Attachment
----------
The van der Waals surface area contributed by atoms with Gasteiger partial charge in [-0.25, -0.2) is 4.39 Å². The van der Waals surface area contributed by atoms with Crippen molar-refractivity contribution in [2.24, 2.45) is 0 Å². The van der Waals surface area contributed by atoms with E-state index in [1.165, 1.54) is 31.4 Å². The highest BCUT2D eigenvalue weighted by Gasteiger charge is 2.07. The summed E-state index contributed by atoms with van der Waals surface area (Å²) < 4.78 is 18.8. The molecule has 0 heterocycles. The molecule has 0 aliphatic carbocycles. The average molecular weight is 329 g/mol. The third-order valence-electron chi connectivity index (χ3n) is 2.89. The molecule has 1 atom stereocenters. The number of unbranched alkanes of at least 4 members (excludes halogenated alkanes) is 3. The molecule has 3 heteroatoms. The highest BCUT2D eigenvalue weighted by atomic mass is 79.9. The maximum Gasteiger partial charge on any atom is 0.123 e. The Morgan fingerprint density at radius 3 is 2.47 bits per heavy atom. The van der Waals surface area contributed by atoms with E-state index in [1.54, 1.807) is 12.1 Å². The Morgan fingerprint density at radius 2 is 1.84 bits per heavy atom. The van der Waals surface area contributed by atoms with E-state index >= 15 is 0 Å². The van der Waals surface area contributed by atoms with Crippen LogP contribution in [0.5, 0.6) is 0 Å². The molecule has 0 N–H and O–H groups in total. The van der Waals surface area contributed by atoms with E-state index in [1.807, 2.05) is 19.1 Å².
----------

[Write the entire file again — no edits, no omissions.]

The van der Waals surface area contributed by atoms with Gasteiger partial charge in [-0.25, -0.2) is 4.39 Å². The van der Waals surface area contributed by atoms with Crippen molar-refractivity contribution in [2.24, 2.45) is 0 Å². The van der Waals surface area contributed by atoms with E-state index in [1.165, 1.54) is 31.4 Å². The highest BCUT2D eigenvalue weighted by Gasteiger charge is 2.07. The summed E-state index contributed by atoms with van der Waals surface area (Å²) < 4.78 is 18.8. The molecule has 0 heterocycles. The molecule has 0 aliphatic carbocycles. The average molecular weight is 329 g/mol. The third-order valence-electron chi connectivity index (χ3n) is 2.89. The molecule has 1 atom stereocenters. The number of unbranched alkanes of at least 4 members (excludes halogenated alkanes) is 3. The molecule has 3 heteroatoms. The highest BCUT2D eigenvalue weighted by atomic mass is 79.9. The maximum Gasteiger partial charge on any atom is 0.123 e. The Morgan fingerprint density at radius 3 is 2.47 bits per heavy atom. The van der Waals surface area contributed by atoms with E-state index in [1.54, 1.807) is 12.1 Å². The Morgan fingerprint density at radius 2 is 1.84 bits per heavy atom. The van der Waals surface area contributed by atoms with E-state index >= 15 is 0 Å². The van der Waals surface area contributed by atoms with Crippen LogP contribution in [0.5, 0.6) is 0 Å². The molecule has 0 N–H and O–H groups in total. The van der Waals surface area contributed by atoms with E-state index in [1.807, 2.05) is 19.1 Å².